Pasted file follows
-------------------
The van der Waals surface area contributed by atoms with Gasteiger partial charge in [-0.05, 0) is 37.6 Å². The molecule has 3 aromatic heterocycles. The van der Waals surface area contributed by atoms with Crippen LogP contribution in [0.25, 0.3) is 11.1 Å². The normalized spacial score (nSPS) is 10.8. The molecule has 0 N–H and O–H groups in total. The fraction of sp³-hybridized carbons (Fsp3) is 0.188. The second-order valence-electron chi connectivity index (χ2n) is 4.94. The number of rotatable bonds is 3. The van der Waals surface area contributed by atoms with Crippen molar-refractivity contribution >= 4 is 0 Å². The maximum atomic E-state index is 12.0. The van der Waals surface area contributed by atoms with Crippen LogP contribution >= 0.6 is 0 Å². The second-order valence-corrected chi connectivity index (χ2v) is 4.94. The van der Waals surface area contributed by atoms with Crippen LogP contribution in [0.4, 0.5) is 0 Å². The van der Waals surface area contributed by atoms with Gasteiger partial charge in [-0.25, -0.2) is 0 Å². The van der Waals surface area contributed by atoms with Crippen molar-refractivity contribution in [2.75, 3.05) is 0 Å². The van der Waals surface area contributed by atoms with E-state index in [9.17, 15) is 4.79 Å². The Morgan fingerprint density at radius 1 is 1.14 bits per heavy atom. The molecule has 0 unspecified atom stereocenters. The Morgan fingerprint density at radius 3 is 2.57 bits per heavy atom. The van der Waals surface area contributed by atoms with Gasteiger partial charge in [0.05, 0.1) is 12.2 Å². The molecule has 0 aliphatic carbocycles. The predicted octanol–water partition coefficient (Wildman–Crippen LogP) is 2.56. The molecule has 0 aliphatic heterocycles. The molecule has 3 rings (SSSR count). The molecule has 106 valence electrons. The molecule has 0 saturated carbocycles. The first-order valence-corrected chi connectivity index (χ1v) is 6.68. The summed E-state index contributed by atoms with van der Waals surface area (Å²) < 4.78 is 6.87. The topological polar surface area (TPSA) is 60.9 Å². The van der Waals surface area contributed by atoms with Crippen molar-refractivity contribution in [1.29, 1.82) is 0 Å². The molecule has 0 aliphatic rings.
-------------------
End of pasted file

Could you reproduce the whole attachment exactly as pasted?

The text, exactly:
The van der Waals surface area contributed by atoms with Gasteiger partial charge in [-0.05, 0) is 37.6 Å². The molecule has 3 aromatic heterocycles. The van der Waals surface area contributed by atoms with Crippen LogP contribution in [0.25, 0.3) is 11.1 Å². The normalized spacial score (nSPS) is 10.8. The molecule has 0 N–H and O–H groups in total. The fraction of sp³-hybridized carbons (Fsp3) is 0.188. The second-order valence-electron chi connectivity index (χ2n) is 4.94. The number of rotatable bonds is 3. The van der Waals surface area contributed by atoms with Crippen molar-refractivity contribution >= 4 is 0 Å². The maximum atomic E-state index is 12.0. The van der Waals surface area contributed by atoms with Crippen LogP contribution >= 0.6 is 0 Å². The second-order valence-corrected chi connectivity index (χ2v) is 4.94. The van der Waals surface area contributed by atoms with Crippen LogP contribution in [0.4, 0.5) is 0 Å². The van der Waals surface area contributed by atoms with Gasteiger partial charge in [-0.25, -0.2) is 0 Å². The van der Waals surface area contributed by atoms with Crippen molar-refractivity contribution in [2.75, 3.05) is 0 Å². The van der Waals surface area contributed by atoms with E-state index in [9.17, 15) is 4.79 Å². The Morgan fingerprint density at radius 1 is 1.14 bits per heavy atom. The molecule has 0 unspecified atom stereocenters. The Morgan fingerprint density at radius 3 is 2.57 bits per heavy atom. The van der Waals surface area contributed by atoms with Gasteiger partial charge in [0.05, 0.1) is 12.2 Å². The molecule has 0 aliphatic carbocycles. The predicted octanol–water partition coefficient (Wildman–Crippen LogP) is 2.56. The molecule has 0 aliphatic heterocycles. The molecule has 3 rings (SSSR count). The molecule has 106 valence electrons. The molecule has 0 saturated carbocycles. The first-order valence-corrected chi connectivity index (χ1v) is 6.68. The summed E-state index contributed by atoms with van der Waals surface area (Å²) < 4.78 is 6.87. The topological polar surface area (TPSA) is 60.9 Å². The van der Waals surface area contributed by atoms with Crippen molar-refractivity contribution in [1.29, 1.82) is 0 Å². The molecule has 0 aliphatic rings.